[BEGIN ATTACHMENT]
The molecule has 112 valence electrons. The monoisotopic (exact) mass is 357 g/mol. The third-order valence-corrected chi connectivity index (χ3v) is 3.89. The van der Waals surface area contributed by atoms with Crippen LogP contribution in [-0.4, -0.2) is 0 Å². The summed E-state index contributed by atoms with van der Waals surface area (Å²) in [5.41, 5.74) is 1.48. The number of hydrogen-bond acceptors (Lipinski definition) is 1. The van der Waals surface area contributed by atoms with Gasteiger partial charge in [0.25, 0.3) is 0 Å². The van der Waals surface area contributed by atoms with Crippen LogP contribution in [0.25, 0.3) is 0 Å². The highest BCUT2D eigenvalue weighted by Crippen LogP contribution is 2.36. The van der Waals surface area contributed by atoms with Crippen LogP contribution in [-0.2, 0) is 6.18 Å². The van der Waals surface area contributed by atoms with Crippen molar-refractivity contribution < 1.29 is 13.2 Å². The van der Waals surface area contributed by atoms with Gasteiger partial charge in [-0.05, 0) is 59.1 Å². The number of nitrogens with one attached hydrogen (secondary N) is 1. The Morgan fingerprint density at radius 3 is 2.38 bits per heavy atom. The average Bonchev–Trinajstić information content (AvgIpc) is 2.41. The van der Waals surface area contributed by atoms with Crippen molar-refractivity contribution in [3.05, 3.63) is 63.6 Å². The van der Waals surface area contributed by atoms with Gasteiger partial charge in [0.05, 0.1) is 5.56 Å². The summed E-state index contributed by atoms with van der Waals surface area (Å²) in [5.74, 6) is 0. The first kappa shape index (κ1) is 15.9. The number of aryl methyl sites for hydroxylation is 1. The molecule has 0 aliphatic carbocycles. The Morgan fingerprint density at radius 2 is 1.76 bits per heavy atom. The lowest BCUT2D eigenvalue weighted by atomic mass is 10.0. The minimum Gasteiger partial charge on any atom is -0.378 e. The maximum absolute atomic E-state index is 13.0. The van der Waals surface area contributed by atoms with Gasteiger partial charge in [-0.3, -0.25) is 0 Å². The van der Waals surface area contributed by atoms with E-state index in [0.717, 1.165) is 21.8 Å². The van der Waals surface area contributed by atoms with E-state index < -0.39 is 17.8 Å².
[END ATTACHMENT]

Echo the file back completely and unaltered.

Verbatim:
The molecule has 112 valence electrons. The monoisotopic (exact) mass is 357 g/mol. The third-order valence-corrected chi connectivity index (χ3v) is 3.89. The van der Waals surface area contributed by atoms with Crippen LogP contribution in [-0.4, -0.2) is 0 Å². The summed E-state index contributed by atoms with van der Waals surface area (Å²) in [5.41, 5.74) is 1.48. The number of hydrogen-bond acceptors (Lipinski definition) is 1. The van der Waals surface area contributed by atoms with Gasteiger partial charge in [0.25, 0.3) is 0 Å². The van der Waals surface area contributed by atoms with Crippen LogP contribution in [0.25, 0.3) is 0 Å². The highest BCUT2D eigenvalue weighted by Crippen LogP contribution is 2.36. The van der Waals surface area contributed by atoms with Crippen LogP contribution in [-0.2, 0) is 6.18 Å². The van der Waals surface area contributed by atoms with Crippen molar-refractivity contribution < 1.29 is 13.2 Å². The van der Waals surface area contributed by atoms with Gasteiger partial charge in [-0.05, 0) is 59.1 Å². The number of nitrogens with one attached hydrogen (secondary N) is 1. The Morgan fingerprint density at radius 3 is 2.38 bits per heavy atom. The average Bonchev–Trinajstić information content (AvgIpc) is 2.41. The van der Waals surface area contributed by atoms with Crippen molar-refractivity contribution in [3.05, 3.63) is 63.6 Å². The van der Waals surface area contributed by atoms with Gasteiger partial charge in [0.05, 0.1) is 5.56 Å². The summed E-state index contributed by atoms with van der Waals surface area (Å²) in [5.74, 6) is 0. The first kappa shape index (κ1) is 15.9. The number of aryl methyl sites for hydroxylation is 1. The molecule has 0 aliphatic carbocycles. The Morgan fingerprint density at radius 2 is 1.76 bits per heavy atom. The lowest BCUT2D eigenvalue weighted by atomic mass is 10.0. The minimum Gasteiger partial charge on any atom is -0.378 e. The maximum absolute atomic E-state index is 13.0. The van der Waals surface area contributed by atoms with Gasteiger partial charge in [-0.3, -0.25) is 0 Å². The van der Waals surface area contributed by atoms with E-state index in [0.717, 1.165) is 21.8 Å². The van der Waals surface area contributed by atoms with E-state index < -0.39 is 17.8 Å².